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Marantz CDR640

CD Recorder By Paul White
Published March 1999

Marantz CDR640

Having tested the waters with the low‑cost CDR630, Marantz are now set to challenge professional compact disc recorders higher up the ladder. Paul White takes the new CDR640 for a spin.

While computer CD‑ROM burners have the advantage over hardware audio CD recorders when it comes to price and versatility, there's a lot to be said for the simplicity and reliability of a dedicated CD recorder. Computer‑based systems frequently require you to load the audio material you want to record onto a hard drive, then compile a playlist of the various songs, complete with gap timings, before burning the CD‑R. This is fine if you're already using a computer to edit your album, but if you just want to transfer an existing DAT to CD‑R or duplicate a CD‑R you made earlier, it's a very long‑winded process — and, of course, it ties up your computer for the duration. Admittedly, computer CD‑ROM drives have the advantage of speed once you get to the CD‑burning stage, as they can run at up to four times real‑time speed, but write speed alone isn't the only criterion. You also need to consider the time it takes to transfer your audio onto the hard drive in the first place, plus the time it takes to compile a playlist. If your main requirement is to make one‑off CDs from DAT masters, the dedicated hardware solution is generally faster and simpler than using a computer.

The Marantz CDR630 (reviewed SOS September '98) is the least expensive 'professional' recorder around at the moment (see the 'Better Go Pro?' box for the advantages of using a professional machine), and as a consequence has sold very well, but the company have now followed up that model with the more sophisticated CDR640, which is similarly styled but includes a number of additional useful features and interfacing options.

Look & Feel

Housed in a 2U rackmount case, the CDR640 comes equipped with fully balanced analogue inputs and outputs on XLRs (the sensitivity of the XLR inputs may be set to either ‑10dBu or +4dBu), as well as the more common unbalanced analogue phono outs, but there are no analogue phono inputs. Digital I/O is provided on both phonos (S/PDIF) and XLRs (AES‑EBU), and there are two further multi‑pin connectors, one for an optional hard‑wired remote (the RC640) and the other to allow multiple CDR640s to be controlled together from a custom‑built remote device or a computer.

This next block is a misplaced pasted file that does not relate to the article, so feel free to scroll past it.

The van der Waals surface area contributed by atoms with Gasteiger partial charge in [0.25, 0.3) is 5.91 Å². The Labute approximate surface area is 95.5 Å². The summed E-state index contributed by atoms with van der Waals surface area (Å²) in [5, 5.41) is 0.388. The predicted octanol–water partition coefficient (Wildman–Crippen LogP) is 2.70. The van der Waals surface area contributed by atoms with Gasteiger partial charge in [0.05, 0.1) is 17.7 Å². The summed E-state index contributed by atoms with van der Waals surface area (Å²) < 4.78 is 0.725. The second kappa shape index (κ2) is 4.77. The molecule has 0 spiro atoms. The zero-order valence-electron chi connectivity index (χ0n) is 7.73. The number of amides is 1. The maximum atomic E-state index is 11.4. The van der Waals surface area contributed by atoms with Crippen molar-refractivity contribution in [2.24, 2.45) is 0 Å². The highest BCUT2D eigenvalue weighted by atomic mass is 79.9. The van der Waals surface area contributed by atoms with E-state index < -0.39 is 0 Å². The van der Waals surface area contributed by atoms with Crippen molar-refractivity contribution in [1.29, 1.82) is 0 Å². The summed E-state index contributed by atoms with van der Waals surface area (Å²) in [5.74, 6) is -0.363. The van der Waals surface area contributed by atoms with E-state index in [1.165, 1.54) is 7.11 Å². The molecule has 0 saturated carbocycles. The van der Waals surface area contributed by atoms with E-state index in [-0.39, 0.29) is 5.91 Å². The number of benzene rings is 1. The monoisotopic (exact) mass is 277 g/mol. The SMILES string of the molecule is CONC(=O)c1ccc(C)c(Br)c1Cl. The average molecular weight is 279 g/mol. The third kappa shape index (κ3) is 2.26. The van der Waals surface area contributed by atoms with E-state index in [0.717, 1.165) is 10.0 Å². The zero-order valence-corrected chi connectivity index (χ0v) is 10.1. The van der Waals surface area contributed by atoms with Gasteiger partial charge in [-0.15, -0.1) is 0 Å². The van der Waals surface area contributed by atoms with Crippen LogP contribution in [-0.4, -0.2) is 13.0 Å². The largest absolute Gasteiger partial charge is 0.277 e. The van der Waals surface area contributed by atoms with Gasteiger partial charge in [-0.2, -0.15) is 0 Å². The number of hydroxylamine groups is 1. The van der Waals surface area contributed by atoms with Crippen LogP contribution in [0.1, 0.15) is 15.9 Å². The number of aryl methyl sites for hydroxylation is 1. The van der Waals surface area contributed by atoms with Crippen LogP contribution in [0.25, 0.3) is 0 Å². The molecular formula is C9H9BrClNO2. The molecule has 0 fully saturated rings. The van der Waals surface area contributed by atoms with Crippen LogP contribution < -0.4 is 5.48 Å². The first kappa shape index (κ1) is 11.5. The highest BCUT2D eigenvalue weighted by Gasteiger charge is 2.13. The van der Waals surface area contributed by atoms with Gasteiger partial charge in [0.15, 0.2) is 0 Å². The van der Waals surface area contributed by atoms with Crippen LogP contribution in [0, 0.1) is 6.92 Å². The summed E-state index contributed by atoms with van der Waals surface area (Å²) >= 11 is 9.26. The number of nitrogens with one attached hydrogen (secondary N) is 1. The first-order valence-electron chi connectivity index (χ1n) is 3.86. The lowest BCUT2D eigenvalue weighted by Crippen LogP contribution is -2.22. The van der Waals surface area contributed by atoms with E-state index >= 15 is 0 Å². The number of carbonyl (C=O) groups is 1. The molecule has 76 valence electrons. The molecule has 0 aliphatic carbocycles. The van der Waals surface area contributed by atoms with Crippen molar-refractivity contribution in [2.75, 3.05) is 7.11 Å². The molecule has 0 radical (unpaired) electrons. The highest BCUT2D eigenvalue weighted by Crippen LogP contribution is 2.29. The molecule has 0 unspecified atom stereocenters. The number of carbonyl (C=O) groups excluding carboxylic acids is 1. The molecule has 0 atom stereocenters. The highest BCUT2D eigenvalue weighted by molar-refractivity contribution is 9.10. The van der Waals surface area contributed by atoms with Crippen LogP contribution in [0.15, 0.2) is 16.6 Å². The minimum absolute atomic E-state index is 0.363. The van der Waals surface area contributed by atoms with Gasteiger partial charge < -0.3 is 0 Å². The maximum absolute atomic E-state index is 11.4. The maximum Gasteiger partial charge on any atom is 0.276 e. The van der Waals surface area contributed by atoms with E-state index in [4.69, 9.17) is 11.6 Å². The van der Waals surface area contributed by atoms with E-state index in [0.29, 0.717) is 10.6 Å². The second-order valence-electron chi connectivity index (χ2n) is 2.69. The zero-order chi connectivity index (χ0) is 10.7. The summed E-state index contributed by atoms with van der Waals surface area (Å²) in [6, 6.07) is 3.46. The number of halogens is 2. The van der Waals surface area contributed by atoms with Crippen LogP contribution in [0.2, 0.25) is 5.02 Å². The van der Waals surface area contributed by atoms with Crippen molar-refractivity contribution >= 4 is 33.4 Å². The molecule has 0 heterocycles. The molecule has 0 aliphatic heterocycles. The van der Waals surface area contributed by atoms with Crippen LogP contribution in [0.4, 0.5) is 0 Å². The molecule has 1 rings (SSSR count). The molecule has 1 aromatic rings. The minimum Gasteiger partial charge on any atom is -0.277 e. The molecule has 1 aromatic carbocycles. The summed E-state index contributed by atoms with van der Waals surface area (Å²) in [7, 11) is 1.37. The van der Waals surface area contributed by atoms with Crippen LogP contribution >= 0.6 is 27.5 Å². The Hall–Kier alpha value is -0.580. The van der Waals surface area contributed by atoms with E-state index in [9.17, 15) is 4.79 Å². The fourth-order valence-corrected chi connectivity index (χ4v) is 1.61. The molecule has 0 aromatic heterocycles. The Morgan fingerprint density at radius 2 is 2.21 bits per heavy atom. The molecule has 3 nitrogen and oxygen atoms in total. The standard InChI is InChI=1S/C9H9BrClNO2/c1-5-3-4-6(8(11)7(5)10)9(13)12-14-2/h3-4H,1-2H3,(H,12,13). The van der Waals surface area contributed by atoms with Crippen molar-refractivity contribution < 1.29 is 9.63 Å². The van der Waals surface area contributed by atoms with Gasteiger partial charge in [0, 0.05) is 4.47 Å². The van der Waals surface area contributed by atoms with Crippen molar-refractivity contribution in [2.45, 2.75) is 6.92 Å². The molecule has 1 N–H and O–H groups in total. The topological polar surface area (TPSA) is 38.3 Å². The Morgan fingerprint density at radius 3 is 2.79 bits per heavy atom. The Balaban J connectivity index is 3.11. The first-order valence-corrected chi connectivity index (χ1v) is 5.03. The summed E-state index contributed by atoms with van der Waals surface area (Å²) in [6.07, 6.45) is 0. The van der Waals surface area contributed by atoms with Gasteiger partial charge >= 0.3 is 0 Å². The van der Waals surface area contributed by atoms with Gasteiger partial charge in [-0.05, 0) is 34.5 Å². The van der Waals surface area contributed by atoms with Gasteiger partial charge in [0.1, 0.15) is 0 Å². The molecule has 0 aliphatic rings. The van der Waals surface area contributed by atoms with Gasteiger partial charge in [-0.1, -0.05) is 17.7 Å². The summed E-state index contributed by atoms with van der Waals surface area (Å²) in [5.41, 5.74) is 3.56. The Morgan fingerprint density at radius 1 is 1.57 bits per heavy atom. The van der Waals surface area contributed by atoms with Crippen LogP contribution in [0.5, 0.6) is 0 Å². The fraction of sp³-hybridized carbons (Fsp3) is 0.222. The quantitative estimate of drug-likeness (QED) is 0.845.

Physically, the CDR640 follows the same styling as the 630 but with a slightly different control layout, and with the disc drawer located to the left of the front panel rather than in the centre. A large knob sets the analogue record level, while a smaller knob sets the headphone monitor level. Recording time, the currently selected options and the record level are shown in the large plasma display.

Feature Set

In principle, the CDR640 is a relatively straightforward device that allows analogue or digital audio sources to be recorded to CD‑R or CD‑RW, but it boasts a few noteworthy features not generally found on cheaper machines. Perhaps most importantly, there's a user‑programmable audio delay, which means that track start IDs can be written fractionally before the audio starts. When you're creating track IDs from audio levels it's very easy to clip off the start of a track, so adding a little delay safeguards against this. If the source is a DAT tape recorded in auto ID mode, adding half a second or so of delay to the audio signal also means that you don't have to resort to moving DAT track IDs. Furthermore, the CDR640 incorporates a memory buffer to ensure frame‑accurate writing of incoming IDs. Less sophisticated CD‑R machines may process IDs a fraction of a second late.

Another important CDR640 feature relates to the way in which recording finishes. Most CD‑R machines stop automatically after a preset time if no audio is present. This effectively prevents the recording of long periods of silence. It's true that you don't often want to record long silent sections, but I have occasionally been asked to master albums where the final bonus track only appears after a minute's silence, or where a short track of birdsong comes in half a minute after the end of the last track. On a conventional CD‑R recorder there's simply no way to do it, as the machine will always stop. The CDR640 normally stops recording either at the end of the digital source recording (MD, CD or DCC sources only) or after a 20‑second silence — but there's also a manual stop mode that lets you decide when the recording process should stop.

Though not fully implemented on the review model, the CD Sync mode on production models of the CDR640 will work from either analogue or digital sources, with or without subcode — where no track IDs are detected, track starts will be determined via ATL (Audio Threshold Level). If 'Digital' blinks in the display, you know that the ATL level will be used to trigger track IDs. All the main modes relevant for DAT sources were implemented on the review model and checked out fine.

Other professional features include sample‑rate conversion, which can either come in automatically when needed, or remain on all the time. There's a reason for the latter option: if automatic mode is being used and the source material's sample rate drifts by more than a certain amount, the sample‑rate converter will automatically switch in, causing a brief glitch. If there's a risk this may happen, it's better to leave SRC permanently on.

The CDR640 also has the ability to set the SCMS flag so that the recorded disc may either be copied freely, copied once, or not copied at all. Because the CDR640 is a professional machine, it ignores SCMS at its input, enabling recordings made on a consumer DAT machine to be copied.

It's possible to switch in pre‑emphasis when using analogue inputs, though this feature is little used these days, so unless you have a specific need to use it you can safely leave it off. Pre‑emphasised digital source material is automatically recognised, and dealt with accordingly.